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British Politics

, Volume 10, Issue 2, pp 204–225 | Cite as

From ‘greenest government ever’ to ‘get rid of all the green crap’: David Cameron, the Conservatives and the environment

  • Neil CarterEmail author
  • Ben Clements
Original Article

Abstract

The environment was David Cameron’s signature issue underpinning his modernization agenda. In opposition the ‘Vote Blue, Go Green’ strategy had a positive impact on the party’s image: the environment operated as a valence issue in a period of raised public concern, particularly about climate change, and Cameron’s high-profile support contributed to the cross-party consensus that delivered radical change in climate policy. Although the Coalition government has implemented important environmental measures, the Conservatives have not enhanced their green credentials in government and Cameron has failed to provide strong leadership on the issue. Since 2010, climate change has to some extent been transformed into a positional issue. Conservative MPs, urged on by the right-wing press, have adopted an increasingly partisan approach to climate change, and opinion polls reveal clear partisan divisions on climate change amongst public opinion. As a positional issue climate change has become challenging for the Conservatives, showing them to be internally divided, rebellious and inclined to support producer interests. This article makes a contribution to our understanding of Conservative modernization, while also challenging the dominant assumption in the scholarly literature that the environment, particularly climate change, is a valence issue.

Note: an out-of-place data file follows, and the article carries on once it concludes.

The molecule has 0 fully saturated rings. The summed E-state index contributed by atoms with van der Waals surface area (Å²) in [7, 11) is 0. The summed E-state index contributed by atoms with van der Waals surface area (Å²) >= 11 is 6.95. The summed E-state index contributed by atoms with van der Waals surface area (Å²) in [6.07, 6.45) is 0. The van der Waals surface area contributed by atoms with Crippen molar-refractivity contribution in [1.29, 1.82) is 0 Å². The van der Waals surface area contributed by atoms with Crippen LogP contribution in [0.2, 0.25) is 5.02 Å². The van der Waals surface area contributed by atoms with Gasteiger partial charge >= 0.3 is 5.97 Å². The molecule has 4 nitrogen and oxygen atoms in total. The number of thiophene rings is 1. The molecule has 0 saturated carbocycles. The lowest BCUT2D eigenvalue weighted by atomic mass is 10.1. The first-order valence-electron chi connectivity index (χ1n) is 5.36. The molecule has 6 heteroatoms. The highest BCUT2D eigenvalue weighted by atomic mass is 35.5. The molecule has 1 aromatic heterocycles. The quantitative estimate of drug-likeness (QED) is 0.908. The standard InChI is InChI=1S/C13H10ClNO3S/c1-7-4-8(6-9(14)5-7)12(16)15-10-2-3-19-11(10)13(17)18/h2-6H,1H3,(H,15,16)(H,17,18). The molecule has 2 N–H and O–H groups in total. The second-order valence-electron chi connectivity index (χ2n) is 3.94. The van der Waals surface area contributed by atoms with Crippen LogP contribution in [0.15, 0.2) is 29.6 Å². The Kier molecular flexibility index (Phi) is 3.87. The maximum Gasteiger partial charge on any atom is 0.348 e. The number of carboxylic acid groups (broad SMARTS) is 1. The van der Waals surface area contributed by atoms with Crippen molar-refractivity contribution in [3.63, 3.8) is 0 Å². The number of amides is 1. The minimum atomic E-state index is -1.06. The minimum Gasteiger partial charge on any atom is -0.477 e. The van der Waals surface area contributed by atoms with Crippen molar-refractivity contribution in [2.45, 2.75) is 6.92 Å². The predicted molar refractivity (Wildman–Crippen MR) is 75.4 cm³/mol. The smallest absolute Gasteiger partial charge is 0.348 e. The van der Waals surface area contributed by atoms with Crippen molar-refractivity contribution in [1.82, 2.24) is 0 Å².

Keywords

conservative party modernization David Cameron environmental policy climate change valence issue 

Notes

Acknowledgements

The author would like to acknowledge that some of the material used in this article was gathered for the ESRC funded project ‘Climate Policy and Political Parties’ (ES/K00042X/1).

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Copyright information

© Palgrave Macmillan, a division of Macmillan Publishers Ltd 2015

Authors and Affiliations

  1. 1.Department of PoliticsUniversity of YorkYorkUK
  2. 2.Department of Politics and International RelationsUniversity of LeicesterLeicesterUK

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